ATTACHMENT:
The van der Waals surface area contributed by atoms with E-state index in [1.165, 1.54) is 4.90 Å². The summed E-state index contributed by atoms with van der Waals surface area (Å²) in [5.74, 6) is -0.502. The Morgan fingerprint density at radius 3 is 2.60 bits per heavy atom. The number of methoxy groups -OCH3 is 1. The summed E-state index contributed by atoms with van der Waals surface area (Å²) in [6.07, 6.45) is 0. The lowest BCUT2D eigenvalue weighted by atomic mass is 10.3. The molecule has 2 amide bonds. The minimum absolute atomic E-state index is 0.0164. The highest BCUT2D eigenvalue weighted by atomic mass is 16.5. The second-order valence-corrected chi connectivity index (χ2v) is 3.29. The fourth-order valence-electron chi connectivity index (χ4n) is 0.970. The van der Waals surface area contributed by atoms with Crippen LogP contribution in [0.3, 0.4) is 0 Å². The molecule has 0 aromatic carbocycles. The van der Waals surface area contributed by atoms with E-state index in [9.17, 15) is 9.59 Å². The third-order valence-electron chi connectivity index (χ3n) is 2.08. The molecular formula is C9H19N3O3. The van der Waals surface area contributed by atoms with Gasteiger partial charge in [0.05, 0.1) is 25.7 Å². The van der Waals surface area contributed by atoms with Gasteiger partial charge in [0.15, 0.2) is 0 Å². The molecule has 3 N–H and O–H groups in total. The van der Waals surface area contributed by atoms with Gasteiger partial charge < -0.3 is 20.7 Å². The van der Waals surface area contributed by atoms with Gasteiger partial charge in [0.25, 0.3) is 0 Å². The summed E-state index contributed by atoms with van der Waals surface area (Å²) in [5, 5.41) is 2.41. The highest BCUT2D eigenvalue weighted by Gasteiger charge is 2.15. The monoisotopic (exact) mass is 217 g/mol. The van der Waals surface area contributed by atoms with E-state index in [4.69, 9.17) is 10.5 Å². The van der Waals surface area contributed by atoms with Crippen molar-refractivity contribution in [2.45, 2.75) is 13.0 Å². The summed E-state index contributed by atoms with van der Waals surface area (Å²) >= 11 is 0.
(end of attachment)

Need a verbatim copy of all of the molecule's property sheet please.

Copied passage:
The van der Waals surface area contributed by atoms with E-state index in [1.165, 1.54) is 4.90 Å². The summed E-state index contributed by atoms with van der Waals surface area (Å²) in [5.74, 6) is -0.502. The Morgan fingerprint density at radius 3 is 2.60 bits per heavy atom. The number of methoxy groups -OCH3 is 1. The summed E-state index contributed by atoms with van der Waals surface area (Å²) in [6.07, 6.45) is 0. The lowest BCUT2D eigenvalue weighted by atomic mass is 10.3. The molecule has 2 amide bonds. The minimum absolute atomic E-state index is 0.0164. The highest BCUT2D eigenvalue weighted by atomic mass is 16.5. The second-order valence-corrected chi connectivity index (χ2v) is 3.29. The fourth-order valence-electron chi connectivity index (χ4n) is 0.970. The van der Waals surface area contributed by atoms with Crippen LogP contribution in [0.3, 0.4) is 0 Å². The molecule has 0 aromatic carbocycles. The van der Waals surface area contributed by atoms with E-state index in [9.17, 15) is 9.59 Å². The third-order valence-electron chi connectivity index (χ3n) is 2.08. The molecular formula is C9H19N3O3. The van der Waals surface area contributed by atoms with Gasteiger partial charge in [0.05, 0.1) is 25.7 Å². The van der Waals surface area contributed by atoms with Gasteiger partial charge in [0.15, 0.2) is 0 Å². The molecule has 3 N–H and O–H groups in total. The van der Waals surface area contributed by atoms with Gasteiger partial charge < -0.3 is 20.7 Å². The van der Waals surface area contributed by atoms with Gasteiger partial charge in [0.25, 0.3) is 0 Å². The summed E-state index contributed by atoms with van der Waals surface area (Å²) in [5, 5.41) is 2.41. The highest BCUT2D eigenvalue weighted by Gasteiger charge is 2.15. The monoisotopic (exact) mass is 217 g/mol. The van der Waals surface area contributed by atoms with E-state index in [4.69, 9.17) is 10.5 Å². The van der Waals surface area contributed by atoms with Crippen molar-refractivity contribution in [2.45, 2.75) is 13.0 Å². The summed E-state index contributed by atoms with van der Waals surface area (Å²) >= 11 is 0.